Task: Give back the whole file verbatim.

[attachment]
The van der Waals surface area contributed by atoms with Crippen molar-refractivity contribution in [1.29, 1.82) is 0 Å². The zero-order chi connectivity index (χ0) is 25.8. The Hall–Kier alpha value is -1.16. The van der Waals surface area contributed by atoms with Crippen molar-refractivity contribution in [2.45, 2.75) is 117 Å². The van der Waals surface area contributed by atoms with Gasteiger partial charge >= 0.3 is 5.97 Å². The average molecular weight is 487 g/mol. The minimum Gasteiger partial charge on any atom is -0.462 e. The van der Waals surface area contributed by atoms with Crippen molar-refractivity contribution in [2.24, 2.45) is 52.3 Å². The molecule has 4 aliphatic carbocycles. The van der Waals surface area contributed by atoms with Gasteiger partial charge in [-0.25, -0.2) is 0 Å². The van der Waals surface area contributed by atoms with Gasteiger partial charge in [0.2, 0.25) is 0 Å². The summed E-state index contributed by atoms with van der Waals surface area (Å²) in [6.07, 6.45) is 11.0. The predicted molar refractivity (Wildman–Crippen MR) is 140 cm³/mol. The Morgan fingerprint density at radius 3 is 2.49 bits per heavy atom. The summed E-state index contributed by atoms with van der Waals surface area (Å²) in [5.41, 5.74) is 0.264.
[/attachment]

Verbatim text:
The van der Waals surface area contributed by atoms with Crippen molar-refractivity contribution in [1.29, 1.82) is 0 Å². The zero-order chi connectivity index (χ0) is 25.8. The Hall–Kier alpha value is -1.16. The van der Waals surface area contributed by atoms with Crippen molar-refractivity contribution in [2.45, 2.75) is 117 Å². The van der Waals surface area contributed by atoms with Gasteiger partial charge >= 0.3 is 5.97 Å². The average molecular weight is 487 g/mol. The minimum Gasteiger partial charge on any atom is -0.462 e. The van der Waals surface area contributed by atoms with Crippen molar-refractivity contribution in [2.24, 2.45) is 52.3 Å². The molecule has 4 aliphatic carbocycles. The van der Waals surface area contributed by atoms with Gasteiger partial charge in [-0.25, -0.2) is 0 Å². The van der Waals surface area contributed by atoms with Gasteiger partial charge in [0.2, 0.25) is 0 Å². The summed E-state index contributed by atoms with van der Waals surface area (Å²) in [6.07, 6.45) is 11.0. The predicted molar refractivity (Wildman–Crippen MR) is 140 cm³/mol. The Morgan fingerprint density at radius 3 is 2.49 bits per heavy atom. The summed E-state index contributed by atoms with van der Waals surface area (Å²) in [5.41, 5.74) is 0.264.